"To expand knowledge one must discover one's limits." -- This is maybe closer to what we all try to achieve, but again this is another cliche that is somewhat vacuous. Expanding our knowledge doesn't have to do with "discovering" our limits. Instead we expand our knowledge by having questions to which we don't know the answers. To extend knowledge we have to ask the right questions, and have the stamina to pursue the answers to their logical conclusions. It does not have to do with failing tests! Failing a test in history does not expand knowledge. Failing a test in algebra does not expand knowledge.

"And As they develop their expertise, they make even more mistakes." -- This seems to me to be tautologically false, but of course I could be at such a high level of expertise in logic that I am now making even more logical mistakes than I used to do.

At the risk of oversimplification, educational institutions are in the business of producing certificates (or graduates with certificates). Certificates (grades, transcripts and what have you) are precisely what they mean: they certify the bearer's level of proficiency. A company hiring a graduate would (and should) pay more for an A student than a C student because mistakes take time to rectify and cost a company money. It is not to say that no one makes mistakes in the real world, but making fewer mistakes is clearly more desirable.

Using tests for formative assessments usurps the role that homework has traditionally occupied. When everyone can retake a test till they get an A, it devalues a certificate, and that indirectly penalized good students.

Samantha's picture
6th grade special education teacher in Phoenix, Arizona.

For students who value their education and aspire to achieve A's or Exceeds on a standard, re-take assessments are great. It allows students to strive to learn what mistakes they made, and learn from them. For students who don't really care, re-taking tests doesn't mean as much.
As for me, I use re-take assessments to check for growth after re-teaching a standard. If I see many students did not master the standard, I will re-teach and re-test to see if students gained more knowledge or a greater concept of the standard being taught. I like the idea of re-take testing if used in a useful way.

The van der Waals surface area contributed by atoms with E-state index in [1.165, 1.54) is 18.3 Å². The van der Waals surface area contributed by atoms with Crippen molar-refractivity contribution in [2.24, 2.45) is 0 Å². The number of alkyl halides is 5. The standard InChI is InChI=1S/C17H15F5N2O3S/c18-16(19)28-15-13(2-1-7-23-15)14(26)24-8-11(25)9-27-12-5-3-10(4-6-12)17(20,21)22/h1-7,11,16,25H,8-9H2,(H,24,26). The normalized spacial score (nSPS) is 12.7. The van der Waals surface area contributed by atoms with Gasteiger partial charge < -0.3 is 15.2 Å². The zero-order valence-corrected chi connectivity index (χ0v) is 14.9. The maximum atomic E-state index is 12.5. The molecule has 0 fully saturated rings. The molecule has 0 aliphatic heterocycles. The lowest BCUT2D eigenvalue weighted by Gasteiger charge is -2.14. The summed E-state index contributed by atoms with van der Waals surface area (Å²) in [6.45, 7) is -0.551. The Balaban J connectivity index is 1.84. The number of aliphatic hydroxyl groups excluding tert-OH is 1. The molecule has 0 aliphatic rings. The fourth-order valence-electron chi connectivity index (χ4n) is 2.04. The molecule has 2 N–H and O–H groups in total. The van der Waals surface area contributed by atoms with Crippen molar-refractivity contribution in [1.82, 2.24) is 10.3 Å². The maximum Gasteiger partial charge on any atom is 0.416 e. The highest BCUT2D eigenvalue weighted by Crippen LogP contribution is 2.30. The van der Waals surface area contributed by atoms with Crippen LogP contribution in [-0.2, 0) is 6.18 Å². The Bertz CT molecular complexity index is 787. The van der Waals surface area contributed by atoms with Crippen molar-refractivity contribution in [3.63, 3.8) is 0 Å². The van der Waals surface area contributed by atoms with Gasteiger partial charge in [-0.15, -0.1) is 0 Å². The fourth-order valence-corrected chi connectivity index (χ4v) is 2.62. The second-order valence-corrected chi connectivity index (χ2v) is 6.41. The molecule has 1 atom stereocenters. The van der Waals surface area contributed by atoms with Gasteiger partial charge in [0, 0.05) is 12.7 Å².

Darlene Pope's picture
Darlene Pope
8th Grade Social Studies teacher & Dept. Chair, AVID Coordinator

Mastery learning and grade inflation are rooted in different educational philosophies. In mastery learning the higher scores by all students becomes the goal. It is not a "gotcha" scenario, but more of a "we got your back scenario". Mastery learning is not a set goal. When the vast majority of students have mastery it is time to raise the bar and introduce greater rigor and complexity. The classroom is a laboratory for learning and mistakes are part of the process. Essential equipment in mastery learning is the ability to retake tests and revise projects. I would argue that this is real world. When all students are given the opportunity to practice rigor, when they can not escape that practice by an F, where failure is seen as part of the process, that to me is real life.

Lynn Brown's picture

"Ever tried. Ever failed. No matter. Try again. Fail again. Fail better." - Samuel Beckett
Risking vacuity...You're extending knowledge without dealing with limits? Interesting...
I agree that questioning is the engine. But what's with making limits and questions either/or? Every choice an artist makes (I'm a teaching artist) is a response to a question of some kind...some are conscious; some are too slippery for that. Artists unmask the questions that our previous answers have hidden. James Baldwin said that I think.
Re-reading my post I see where you might get the impression that I was equating failure alone as adequate for growth. My fault. Vacuous cliche alert... Its not what you say, its what is heard. Guess what? I just used formative assessment (your post) to revisit my work. Here comes the revision...
I am advocating for students who failed a test the chance to revisit that test, and to learn from their mistakes. Maybe they don't get the full value for the work. But I I want to emphasize grasping an understanding, not simply facility. And as a side thought, might someone who blows a test, but who displays understanding through reworking and revision of mistakes just might "own" the material in a way that someone who didn't have to work too hard to pass does not? One had their limits pushed, the other not. Plenty of lawyers need more than one shot at the bar exam. Does it demean the practice of law? (Insert your own joke here)
I'm curious about how formative assessment usurps homework. Could you say more about that?
Finally, would you like to reflect on this Certificate thing? If that's the big reason I'm doing this, I'm out
I leave with sage words from Tommy Lasorda. I'm not a Dodger fan, but I'm into baseball He summed it up pretty well. "Nothing succeeds -like failure"